But a wonderful friend of mine forwarded an invitation to join a CSA here in the valley. All organic, a local farmer. It sounded great. And let's face it, a little romantic. As usual, I say YES without asking for important details - like how much "stuff", how often, etc. I'd been spoiled, we could opt in or out depending on schedules. Plus, I split my weekends, so I'm not always "here" (or there!). I'd already committed. And then, there they were - the rules. So, I enlisted another friend of mine who is interested in organic food and honestly, has been more reliable about baskets.

Today was the first day. I might as well get my reservations/down-side out right at the beginning. Pick up between 3-5pm on Saturday. The sweet spot of the day! But. Here I go. The farmer delivered everything early (good), but I didn't look at my email, so just waited for 2:30 to roll around (and when it did, I was sitting on the phone with a nice gentleman from India trying to help me fix the not-fixable new printer I had just purchased, again I digress!). Finally finished; off I went. And let me say - the person who put this all together is delightful! And how generous to do this! Wow, so much nicer than me. I'd heard how nice she is. Absolutely.

30 seconds later, I was leaving with my bag of "root vegetables" and such. I suspect that I was one of the early ones. Well, mainly because I saw the table completely covered with bags. I'll be honest. I was not overly impressed upon seeing what we had. I felt bad. My friend that I conned into this, well, there was no way she was going to enjoy this stuff – some of it completely unrecognizable.
I even texted my friend (who is camping and should not be texting, but apparently her husband is sitting next to her on his iPad, so I'm really completely in line!) that I would give her her check back. I even sent a picture. I didn't know what everything even WAS! Honest!!

After initially deciding that this would be relegated to rabbit food, literally  (my friend has a rabbit who would be happy with the bag of produce), I kind of felt guilty – so I thought I should go online and see if there was anything interesting. Then, I called my Mom…. Happy that I still get to. She doesn’t make anything with kale either. But had a recipe!! J

I came up with a couple of ideas online. Great reviews. Of course, I wouldn’t be making a lot of anything today.  So, I started cutting things down to size. Then, as I started peeling, blanching, trimming, things started to come together. And then I thought… well, this is more like – if I actually was a farmer, this is (an exercise in) what I’d do with what I grew! Which made it all more interesting. And now that I think even more about it, so in line with who I am – that crazy person who cans things in the summer (who can resist fresh peach or strawberry jam?), and lovingly makes quilts – because, after all, they keep us warm?

So, I’m now bonding a bit more with my (shared) bag of radishes (still ick), rutabagas, kale, chard and a few other things that I don’t recognize. So far, so good. After all, it’s an adventure (and didn’t I just ask for that??).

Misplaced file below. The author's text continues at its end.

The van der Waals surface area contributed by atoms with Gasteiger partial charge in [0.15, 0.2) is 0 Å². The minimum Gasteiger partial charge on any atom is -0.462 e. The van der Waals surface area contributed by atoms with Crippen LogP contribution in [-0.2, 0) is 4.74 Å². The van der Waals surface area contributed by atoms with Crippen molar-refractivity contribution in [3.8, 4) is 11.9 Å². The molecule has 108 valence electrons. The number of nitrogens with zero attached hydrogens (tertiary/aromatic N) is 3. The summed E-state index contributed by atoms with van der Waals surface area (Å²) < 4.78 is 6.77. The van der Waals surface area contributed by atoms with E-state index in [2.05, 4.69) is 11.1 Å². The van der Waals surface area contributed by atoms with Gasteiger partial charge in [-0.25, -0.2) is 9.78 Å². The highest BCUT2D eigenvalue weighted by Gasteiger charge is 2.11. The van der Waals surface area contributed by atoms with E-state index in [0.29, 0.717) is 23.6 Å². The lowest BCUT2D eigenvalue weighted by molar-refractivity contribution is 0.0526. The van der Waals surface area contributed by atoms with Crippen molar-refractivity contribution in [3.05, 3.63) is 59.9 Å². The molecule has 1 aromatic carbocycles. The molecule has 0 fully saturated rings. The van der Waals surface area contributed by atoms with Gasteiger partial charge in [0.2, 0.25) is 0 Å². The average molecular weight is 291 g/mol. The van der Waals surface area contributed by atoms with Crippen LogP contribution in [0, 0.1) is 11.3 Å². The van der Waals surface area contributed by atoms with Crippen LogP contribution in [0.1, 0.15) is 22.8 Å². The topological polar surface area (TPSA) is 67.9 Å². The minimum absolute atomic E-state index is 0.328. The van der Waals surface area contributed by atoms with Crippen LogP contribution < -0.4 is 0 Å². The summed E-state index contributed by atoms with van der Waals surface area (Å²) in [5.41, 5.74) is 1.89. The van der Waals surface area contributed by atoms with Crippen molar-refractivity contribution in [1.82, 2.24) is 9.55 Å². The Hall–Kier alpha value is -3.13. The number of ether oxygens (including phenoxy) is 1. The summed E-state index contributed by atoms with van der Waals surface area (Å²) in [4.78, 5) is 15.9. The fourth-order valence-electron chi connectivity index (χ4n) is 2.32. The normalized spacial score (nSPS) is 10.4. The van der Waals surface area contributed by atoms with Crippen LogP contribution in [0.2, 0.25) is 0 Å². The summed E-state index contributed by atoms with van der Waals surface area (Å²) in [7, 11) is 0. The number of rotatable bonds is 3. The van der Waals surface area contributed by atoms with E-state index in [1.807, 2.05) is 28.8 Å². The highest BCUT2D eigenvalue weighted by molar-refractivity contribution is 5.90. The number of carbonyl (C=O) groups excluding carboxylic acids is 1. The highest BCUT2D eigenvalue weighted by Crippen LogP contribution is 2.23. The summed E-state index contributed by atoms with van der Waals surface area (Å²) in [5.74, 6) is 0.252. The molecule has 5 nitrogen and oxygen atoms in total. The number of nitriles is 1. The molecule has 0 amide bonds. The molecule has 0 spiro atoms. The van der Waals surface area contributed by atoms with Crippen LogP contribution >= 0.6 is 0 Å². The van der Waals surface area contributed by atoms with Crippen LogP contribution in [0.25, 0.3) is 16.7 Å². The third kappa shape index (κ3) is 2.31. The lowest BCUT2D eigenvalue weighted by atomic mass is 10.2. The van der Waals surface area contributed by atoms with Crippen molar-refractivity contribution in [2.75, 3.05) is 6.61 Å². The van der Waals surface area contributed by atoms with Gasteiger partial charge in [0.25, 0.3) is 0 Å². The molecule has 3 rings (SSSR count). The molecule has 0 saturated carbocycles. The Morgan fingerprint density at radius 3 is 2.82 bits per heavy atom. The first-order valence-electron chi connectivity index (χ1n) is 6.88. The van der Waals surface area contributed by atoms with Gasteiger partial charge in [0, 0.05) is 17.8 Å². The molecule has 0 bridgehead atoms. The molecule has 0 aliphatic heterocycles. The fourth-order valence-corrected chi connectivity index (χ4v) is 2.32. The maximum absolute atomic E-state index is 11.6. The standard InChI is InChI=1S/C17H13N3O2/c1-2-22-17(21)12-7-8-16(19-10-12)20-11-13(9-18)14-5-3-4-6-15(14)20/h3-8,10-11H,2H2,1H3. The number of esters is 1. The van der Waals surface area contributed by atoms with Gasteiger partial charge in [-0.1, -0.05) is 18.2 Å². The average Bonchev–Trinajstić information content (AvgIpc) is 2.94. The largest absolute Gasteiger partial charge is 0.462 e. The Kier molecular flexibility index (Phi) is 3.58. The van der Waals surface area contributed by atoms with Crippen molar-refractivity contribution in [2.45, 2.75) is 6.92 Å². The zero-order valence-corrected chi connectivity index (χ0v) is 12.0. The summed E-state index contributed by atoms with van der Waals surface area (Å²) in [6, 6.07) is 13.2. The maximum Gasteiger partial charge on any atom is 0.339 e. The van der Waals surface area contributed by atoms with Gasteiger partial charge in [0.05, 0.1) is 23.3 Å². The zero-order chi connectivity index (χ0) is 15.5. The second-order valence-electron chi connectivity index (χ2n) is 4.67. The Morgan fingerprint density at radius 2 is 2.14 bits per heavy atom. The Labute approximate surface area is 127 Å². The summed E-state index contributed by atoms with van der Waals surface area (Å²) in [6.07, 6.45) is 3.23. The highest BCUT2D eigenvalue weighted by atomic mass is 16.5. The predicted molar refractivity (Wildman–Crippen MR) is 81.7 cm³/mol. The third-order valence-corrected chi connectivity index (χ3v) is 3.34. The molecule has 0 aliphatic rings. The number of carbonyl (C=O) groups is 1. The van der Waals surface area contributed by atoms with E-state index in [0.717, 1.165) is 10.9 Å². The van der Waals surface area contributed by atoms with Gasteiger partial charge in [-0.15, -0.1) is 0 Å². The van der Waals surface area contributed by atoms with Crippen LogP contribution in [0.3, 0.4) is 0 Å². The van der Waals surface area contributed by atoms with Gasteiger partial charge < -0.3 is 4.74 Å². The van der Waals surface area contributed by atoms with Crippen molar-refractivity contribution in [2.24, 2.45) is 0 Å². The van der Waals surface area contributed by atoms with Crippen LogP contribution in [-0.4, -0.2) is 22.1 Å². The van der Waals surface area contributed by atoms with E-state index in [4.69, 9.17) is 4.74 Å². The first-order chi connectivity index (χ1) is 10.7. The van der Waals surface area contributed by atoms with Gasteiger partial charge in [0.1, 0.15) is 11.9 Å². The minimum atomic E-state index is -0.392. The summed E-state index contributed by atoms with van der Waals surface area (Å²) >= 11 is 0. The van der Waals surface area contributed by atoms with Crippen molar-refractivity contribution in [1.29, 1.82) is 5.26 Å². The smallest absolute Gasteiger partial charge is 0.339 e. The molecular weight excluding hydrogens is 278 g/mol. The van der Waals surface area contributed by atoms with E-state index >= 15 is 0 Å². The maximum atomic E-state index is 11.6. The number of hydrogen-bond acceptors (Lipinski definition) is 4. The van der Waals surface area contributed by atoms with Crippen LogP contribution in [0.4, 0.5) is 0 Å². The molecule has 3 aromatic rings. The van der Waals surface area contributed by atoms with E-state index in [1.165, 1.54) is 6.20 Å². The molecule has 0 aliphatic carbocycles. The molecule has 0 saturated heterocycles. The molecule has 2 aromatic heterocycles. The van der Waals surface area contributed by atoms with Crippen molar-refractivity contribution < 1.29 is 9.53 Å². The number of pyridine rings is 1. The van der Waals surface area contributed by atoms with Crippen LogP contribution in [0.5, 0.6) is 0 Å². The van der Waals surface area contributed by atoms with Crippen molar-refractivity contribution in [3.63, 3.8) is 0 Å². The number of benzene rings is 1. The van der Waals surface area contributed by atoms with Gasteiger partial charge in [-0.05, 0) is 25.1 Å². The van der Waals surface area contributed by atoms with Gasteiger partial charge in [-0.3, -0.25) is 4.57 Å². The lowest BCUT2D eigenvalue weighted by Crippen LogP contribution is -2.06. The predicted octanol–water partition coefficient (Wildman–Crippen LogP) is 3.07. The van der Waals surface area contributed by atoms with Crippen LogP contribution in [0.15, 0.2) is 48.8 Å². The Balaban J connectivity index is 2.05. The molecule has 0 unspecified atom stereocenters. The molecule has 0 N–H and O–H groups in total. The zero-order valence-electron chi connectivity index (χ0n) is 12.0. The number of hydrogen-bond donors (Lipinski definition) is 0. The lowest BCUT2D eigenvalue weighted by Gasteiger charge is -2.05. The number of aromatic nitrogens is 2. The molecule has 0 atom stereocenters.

So, I made a rutabaga puree. I used 1 rutabaga (about 2"x 3.5") with 2 carrots. Boiled until soft, and drained. Pureed with a little butter and a bit of brown sugar (and a little salt). This was surprisingly good. I resolved that I would definitely be happy to have again. One kind of big-ish serving.

And some kale - blanched, then sliced. (about 3-4 c trimmed?   1/2 of the bunch) Then cooked 2 slices of (great) bacon, removed from the pan when crisp. 1/2 an onion, diced; "some" crushed garlic, a small bay leaf, sprig of parsley and several small fresh sprigs of thyme - into the pan. Then I added the kale as well as some water to almost cover and some chicken stock base. I simmered mostly covered for a while, and then reduced the liquid over higher heat when I was getting closer to finishing.  That was good too! More like 2 servings.

Below are the 2 recipes that I used as inspiration (or a direct steal). 

So the lesson I learned is: just go with it! Find some way to make it interesting. And maybe you'll find something good - and new!

Friday, April 1, 2011

ffwd - quinoa, fruit and nut salad

I've never eaten quinoa (keen-wa) before. One of my friends totally loves it, but I just hadn't gotten around to it. So I had that in mind when I turned to make this salad. I'm afraid that it sounded a little more in the beggars linguine camp, with the combination of dried fruits, nuts and some kind of starch (and yes, I know it's a seed, not a starch - but it kind of seems like one), so I was less than sure about it. I made this with the sincere intention of eating it for lunch. I even made another salad to go along side of it too. I did. My week go away from me...

the ingredients ready to for the putting together
luckily I had some fresh mint and basil (a favorite combination)
and some apricots a combo of raisins, cranberries, and blueberries
and some pine nuts, walnuts and toasted sunflower seeds

cooking quinoa is a lot like cooking rice

while the recipe didn't say to, I thought that any nuts included ought to be toasted, so
they would retain their crunch in the salad

all of the other ingredients prepped

I have to admit, this does look cute with the iconic rings
that give quinoa its distinctive look
ready for a quick stir

the finished salad
Somehow, this week did get away from me - on days that I had planned to go out, I stayed in. On days I planned to stay in... you get the idea. I've probably had a spoon or two of this each day over the last several. Just tried it again to remind myself.

I think my general idea of making this as part of a meal of different salads had merit. I found that I liked it more as the days went by (against Dorie's advice). Maybe I had too many nuts. Maybe the walnut oil was overpowering. Maybe I didn't have enough other flavors in the dressing to compensate (I think some garlic, onion, or chile - or a combination - would be good). But I did kind of like that fruity-nutty combination. And it seems a shame to waste all of those perfectly delightful goodies. The mint particularly was nice with this.

I'm sure that some of my fellow Doristas will have some great ideas (I know it's true - I cheated and peeked a bit earlier) of how to serve this. So maybe the next time a summer salad dinner, or a group of salads to go with barbeque are required this will come back out to play and I can tinker with it a bit.

Oh, and one other note: I made a half-recipe. It was easily enough for 4 (or more if combined with other things). This recipe makes a lot!